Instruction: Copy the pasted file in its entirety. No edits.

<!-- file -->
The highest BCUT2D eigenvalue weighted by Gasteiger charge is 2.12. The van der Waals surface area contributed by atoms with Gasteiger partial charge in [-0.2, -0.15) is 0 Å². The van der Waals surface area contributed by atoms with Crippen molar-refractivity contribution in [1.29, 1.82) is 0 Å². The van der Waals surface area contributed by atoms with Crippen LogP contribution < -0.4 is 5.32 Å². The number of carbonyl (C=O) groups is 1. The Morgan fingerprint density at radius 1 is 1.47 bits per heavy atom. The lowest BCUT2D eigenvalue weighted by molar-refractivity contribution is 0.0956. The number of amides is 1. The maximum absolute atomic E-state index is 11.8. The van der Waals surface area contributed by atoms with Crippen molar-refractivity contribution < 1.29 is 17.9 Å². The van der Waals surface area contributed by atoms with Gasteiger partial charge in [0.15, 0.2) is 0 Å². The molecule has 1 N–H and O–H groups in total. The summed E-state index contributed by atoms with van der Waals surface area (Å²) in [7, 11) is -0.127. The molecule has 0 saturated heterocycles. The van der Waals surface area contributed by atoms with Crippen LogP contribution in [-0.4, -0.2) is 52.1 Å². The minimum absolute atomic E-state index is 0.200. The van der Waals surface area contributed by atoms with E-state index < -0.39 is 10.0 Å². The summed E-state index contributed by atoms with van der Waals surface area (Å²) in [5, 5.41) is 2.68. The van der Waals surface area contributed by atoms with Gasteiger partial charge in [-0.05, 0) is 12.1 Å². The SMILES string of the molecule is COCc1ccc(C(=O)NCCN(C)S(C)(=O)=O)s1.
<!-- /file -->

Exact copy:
The highest BCUT2D eigenvalue weighted by Gasteiger charge is 2.12. The van der Waals surface area contributed by atoms with Gasteiger partial charge in [-0.2, -0.15) is 0 Å². The van der Waals surface area contributed by atoms with Crippen molar-refractivity contribution in [1.29, 1.82) is 0 Å². The van der Waals surface area contributed by atoms with Crippen LogP contribution < -0.4 is 5.32 Å². The number of carbonyl (C=O) groups is 1. The Morgan fingerprint density at radius 1 is 1.47 bits per heavy atom. The lowest BCUT2D eigenvalue weighted by molar-refractivity contribution is 0.0956. The number of amides is 1. The maximum absolute atomic E-state index is 11.8. The van der Waals surface area contributed by atoms with Crippen molar-refractivity contribution < 1.29 is 17.9 Å². The van der Waals surface area contributed by atoms with Gasteiger partial charge in [0.15, 0.2) is 0 Å². The molecule has 1 N–H and O–H groups in total. The summed E-state index contributed by atoms with van der Waals surface area (Å²) in [7, 11) is -0.127. The molecule has 0 saturated heterocycles. The van der Waals surface area contributed by atoms with Crippen LogP contribution in [-0.4, -0.2) is 52.1 Å². The minimum absolute atomic E-state index is 0.200. The van der Waals surface area contributed by atoms with E-state index < -0.39 is 10.0 Å². The summed E-state index contributed by atoms with van der Waals surface area (Å²) in [5, 5.41) is 2.68. The van der Waals surface area contributed by atoms with Gasteiger partial charge in [-0.05, 0) is 12.1 Å². The SMILES string of the molecule is COCc1ccc(C(=O)NCCN(C)S(C)(=O)=O)s1.